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Abstract Detail

Pollination Biology

Klips, Robert [1], Lin, Chia-Hua [2].

Pollinator visitation of co-flowering prairie milkweeds and a method to assess the effect of clone size on outcross pollination rates.

Sullivant’s milkweed (Asclepias sullivantii; Apocynaceae) is an uncommon perennial herb with a high fidelity to prairies that often occurs along with the widespread common milkweed (A. syriaca) in disturbed prairie remnants. Both are self-incompatible clonal plants generally regarded as being adapted for pollination by a diverse array of hymenopteran and lepidopteran generalist flower visitors. Their flowering periods broadly overlap. Self-incompatible milkweeds have a late-acting incompatibility mechanism that can preclude fertilization by outcross pollinia received after self pollinia. Therefore, milkweeds may be especially susceptible to the “clonal paradox,” wherein multi-stemmed large clones experience a reduction in per-stem reproductive output owing to the delivery of a preponderance of self pollen from the same clone through short-distance pollinator foraging. Using digital video cameras trained on fully flowering umbels of both species for 15-minute intervals throughout the blooming season, we assayed visitation to both species by foraging large bees. We developed a method using microsatellite markers to determine whether clone size might influence the proportion of self pollinia carried by foraging pollinators. We screened a total of 18 previously published Asclepias microsatellite primers that could be used to differentiate clones using DNA extracted from leaf tissues and individual pollinia. Visitation rates and pollinator assemblages varied markedly for the two milkweed species.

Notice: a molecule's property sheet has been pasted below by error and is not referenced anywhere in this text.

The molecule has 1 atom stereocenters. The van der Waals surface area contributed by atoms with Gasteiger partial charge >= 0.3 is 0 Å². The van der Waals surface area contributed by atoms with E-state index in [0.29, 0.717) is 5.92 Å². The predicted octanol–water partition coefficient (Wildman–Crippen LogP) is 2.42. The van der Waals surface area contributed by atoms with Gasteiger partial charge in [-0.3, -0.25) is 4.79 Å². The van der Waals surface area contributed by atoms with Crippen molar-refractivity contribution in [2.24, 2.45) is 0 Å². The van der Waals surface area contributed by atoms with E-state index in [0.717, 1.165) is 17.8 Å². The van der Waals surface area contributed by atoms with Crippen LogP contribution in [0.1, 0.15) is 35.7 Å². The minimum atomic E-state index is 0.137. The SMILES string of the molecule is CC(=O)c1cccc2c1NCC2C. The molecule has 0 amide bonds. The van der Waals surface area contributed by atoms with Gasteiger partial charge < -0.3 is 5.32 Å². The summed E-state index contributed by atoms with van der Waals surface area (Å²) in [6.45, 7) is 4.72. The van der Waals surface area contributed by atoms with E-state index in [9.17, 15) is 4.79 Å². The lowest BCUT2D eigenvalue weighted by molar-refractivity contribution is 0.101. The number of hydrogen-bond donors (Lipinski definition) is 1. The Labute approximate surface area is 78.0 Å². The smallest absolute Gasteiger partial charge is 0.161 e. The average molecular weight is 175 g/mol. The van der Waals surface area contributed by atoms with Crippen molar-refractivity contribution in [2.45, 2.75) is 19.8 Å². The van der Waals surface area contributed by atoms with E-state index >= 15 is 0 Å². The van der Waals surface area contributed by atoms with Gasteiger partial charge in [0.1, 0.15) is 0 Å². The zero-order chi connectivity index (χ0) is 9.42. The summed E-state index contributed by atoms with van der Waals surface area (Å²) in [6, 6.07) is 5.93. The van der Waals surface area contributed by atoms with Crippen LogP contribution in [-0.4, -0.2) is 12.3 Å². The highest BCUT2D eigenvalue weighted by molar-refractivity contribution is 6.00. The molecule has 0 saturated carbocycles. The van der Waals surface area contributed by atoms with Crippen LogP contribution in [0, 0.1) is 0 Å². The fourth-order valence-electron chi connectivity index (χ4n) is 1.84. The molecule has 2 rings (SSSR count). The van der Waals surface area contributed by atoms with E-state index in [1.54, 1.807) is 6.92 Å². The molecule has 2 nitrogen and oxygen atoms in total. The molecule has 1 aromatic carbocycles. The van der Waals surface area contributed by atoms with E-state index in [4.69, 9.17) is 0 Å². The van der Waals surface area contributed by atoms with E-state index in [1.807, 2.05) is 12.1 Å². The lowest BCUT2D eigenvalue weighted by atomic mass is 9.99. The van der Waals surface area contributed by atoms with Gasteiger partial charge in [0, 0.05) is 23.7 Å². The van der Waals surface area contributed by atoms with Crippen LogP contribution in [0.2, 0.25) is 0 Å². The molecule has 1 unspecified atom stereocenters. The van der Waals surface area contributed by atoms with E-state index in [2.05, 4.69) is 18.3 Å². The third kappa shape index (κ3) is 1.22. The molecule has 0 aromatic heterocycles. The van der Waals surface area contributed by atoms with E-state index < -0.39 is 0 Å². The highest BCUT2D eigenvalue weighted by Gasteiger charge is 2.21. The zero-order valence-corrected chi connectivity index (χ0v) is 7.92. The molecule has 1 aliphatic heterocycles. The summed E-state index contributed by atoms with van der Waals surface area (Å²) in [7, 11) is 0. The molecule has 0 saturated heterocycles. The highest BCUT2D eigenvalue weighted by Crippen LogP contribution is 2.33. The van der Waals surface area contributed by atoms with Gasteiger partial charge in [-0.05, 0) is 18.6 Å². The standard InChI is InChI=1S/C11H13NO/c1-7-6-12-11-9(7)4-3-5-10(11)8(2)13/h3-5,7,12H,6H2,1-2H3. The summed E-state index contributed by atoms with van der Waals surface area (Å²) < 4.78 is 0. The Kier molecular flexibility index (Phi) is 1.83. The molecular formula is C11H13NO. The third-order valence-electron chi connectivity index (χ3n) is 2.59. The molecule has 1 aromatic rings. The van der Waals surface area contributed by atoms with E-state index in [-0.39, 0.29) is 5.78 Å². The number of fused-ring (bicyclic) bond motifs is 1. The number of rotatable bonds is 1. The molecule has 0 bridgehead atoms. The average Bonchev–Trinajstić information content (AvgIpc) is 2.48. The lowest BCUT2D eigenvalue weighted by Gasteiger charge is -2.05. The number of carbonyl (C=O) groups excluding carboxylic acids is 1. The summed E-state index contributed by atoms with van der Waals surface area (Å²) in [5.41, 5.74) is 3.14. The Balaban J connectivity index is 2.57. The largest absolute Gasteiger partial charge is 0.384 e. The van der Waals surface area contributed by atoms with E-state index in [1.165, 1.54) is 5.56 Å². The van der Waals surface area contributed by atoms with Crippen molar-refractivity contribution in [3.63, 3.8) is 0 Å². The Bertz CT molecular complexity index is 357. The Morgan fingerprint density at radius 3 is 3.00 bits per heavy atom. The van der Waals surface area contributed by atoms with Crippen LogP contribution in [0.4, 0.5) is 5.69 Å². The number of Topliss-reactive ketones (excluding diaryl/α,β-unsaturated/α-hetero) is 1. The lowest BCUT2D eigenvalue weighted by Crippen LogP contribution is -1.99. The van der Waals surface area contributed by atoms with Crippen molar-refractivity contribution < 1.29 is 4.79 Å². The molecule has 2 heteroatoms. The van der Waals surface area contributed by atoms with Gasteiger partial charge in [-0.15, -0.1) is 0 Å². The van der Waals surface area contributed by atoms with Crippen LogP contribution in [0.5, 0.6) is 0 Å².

For A. syriaca (14 intervals analyzed), the average number of visits during the 15-minute periods was 8.0 (SD 4.23, range 1-18), of which 53.1% of visits were by Apis mellifera, 39.8% by Bombus, and 7.1% by Xylocopa virginica. The Asclepias sullivantii umbels (15 intervals analyzed) had a much higher total visitation rate of 44.6 visits (SD 16.35, range 21-81) which were much more honeybee-dominated, having proportions of 99.0% Apis and less than 1.0% Bombus and Xylocopa. Among the 18 microsatellite primers surveyed, 6 were found to be highly polymorphic (multilocus probability of random identity <0.002) and amenable to PCR amplification in multiplex combination, yielding loci sufficiently different in length to be resolved together using a capillary sequencer. Thereby, individual pollinia can, despite their having a low genome copy-number content, be genotyped in one reaction using a simple high throughput extraction protocol.

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1 - Ohio State University, Evolution, Ecology And Organismal Biology, 1465 MT VERNON AVE, MARION, OH, 43302, USA
2 - Ohio State University , Evolution, Ecology and Organismal Biology, 318 W 12th Avenue , Columbus, OH, 43212, USA


Presentation Type: Oral Paper:Papers for Topics
Session: 52
Location: Delaware D/Hyatt
Date: Wednesday, July 11th, 2012
Time: 3:00 PM
Number: 52007
Abstract ID:669

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